(Excerpted from Schaff's History of the Church, PC Study Bible formatted electronic database Copyright © 1999, 2003, 2005, 2006 by Biblesoft, Inc. All rights reserved.)
Martin Luther, following Augustin, Rev 20:1-10’s “1000 Years” from “the composition of the book [of Revelation] to the year 1073AD, when Gregory VII was elected Pope. Luther then expected an anti-Christian era (Rev 20:3 & Rev 20:7-9 period of Satan’s release) to expend from 1073AD to 666 years later. I do not see how Luther got 666 years for the period of Satan's release, but I can see how he might calculate 1073AD to be the end of the 1000 Year Millennium - that makes Augustin and Luther's Millennium from that last great defeat at Masada in 73AD to a literal 1000 years later when Gregory VII became Pope, greatly extending papal claims, launching the Crusades, which in turn provoked foreign invaders, who brought Black Death Plague with them, etc., inaugurating the Dark Age that ended with the heavenly fires of the Reformation/Rennaissance/Discovery of the New World/Modern Era. I agree with Martin Luther, (1483-1546AD), that he was living in the period that followed Rev 20:1-10's "1000 years." ~jwr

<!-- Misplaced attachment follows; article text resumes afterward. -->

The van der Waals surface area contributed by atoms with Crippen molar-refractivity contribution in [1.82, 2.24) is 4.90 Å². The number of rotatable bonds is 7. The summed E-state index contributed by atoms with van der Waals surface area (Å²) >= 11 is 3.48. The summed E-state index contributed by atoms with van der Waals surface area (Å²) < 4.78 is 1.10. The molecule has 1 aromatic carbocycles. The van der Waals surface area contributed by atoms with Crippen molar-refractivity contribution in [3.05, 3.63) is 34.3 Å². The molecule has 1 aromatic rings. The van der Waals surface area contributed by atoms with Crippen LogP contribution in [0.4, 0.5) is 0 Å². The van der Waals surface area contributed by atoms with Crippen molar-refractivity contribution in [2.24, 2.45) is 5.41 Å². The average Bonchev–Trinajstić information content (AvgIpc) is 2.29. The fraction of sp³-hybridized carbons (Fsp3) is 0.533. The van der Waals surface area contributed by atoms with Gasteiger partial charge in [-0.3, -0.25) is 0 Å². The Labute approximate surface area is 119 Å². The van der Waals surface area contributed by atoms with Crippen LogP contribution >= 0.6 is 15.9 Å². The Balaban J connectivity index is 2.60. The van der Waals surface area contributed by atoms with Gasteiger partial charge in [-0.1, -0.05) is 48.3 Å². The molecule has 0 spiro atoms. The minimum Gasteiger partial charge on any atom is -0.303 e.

MILLENNIUM : Latin MILLE, thousand + Latin ANNUS, year


http://www.amazon.com/gp/reader/0140448942/ref=sib_dp_pop_bc?ie=UTF8&p=S0X0#reader-link


From: http://en.wikipedia.org/wiki/Augustine_of_Hippo

Augustine of Hippo

From Wikipedia, the free encyclopedia

Jump to: navigation, search
Saint Augustine of Hippo

Augustine as depicted by Sandro Botticelli, c. 1480
Bishop and Doctor of the Church
BornNovember 13, 354(354-11-13), Tagaste, Algeria
DiedAugust 28, 430 (aged 75), Hippo Regius
Venerated inmost Christian groups
Major shrineSan Pietro in Ciel d'Oro, Pavia, Italy
FeastAugust 28 (W), June 15 (E)
Attributeschild; dove; pen; shell, pierced heart
Patronagebrewers; printers; sore eyes; theologians
Saints Portal

Aurelius Augustinus, Augustine of Hippo, or Saint Augustine (November 13, 354August 28, 430) was a philosopher and theologian, and was bishop of the North African city of Hippo Regius for the last third of his life. Augustine is one of the most important figures in the development of Western Christianity, and is considered to be one of the church fathers. He framed the concepts of original sin and just war.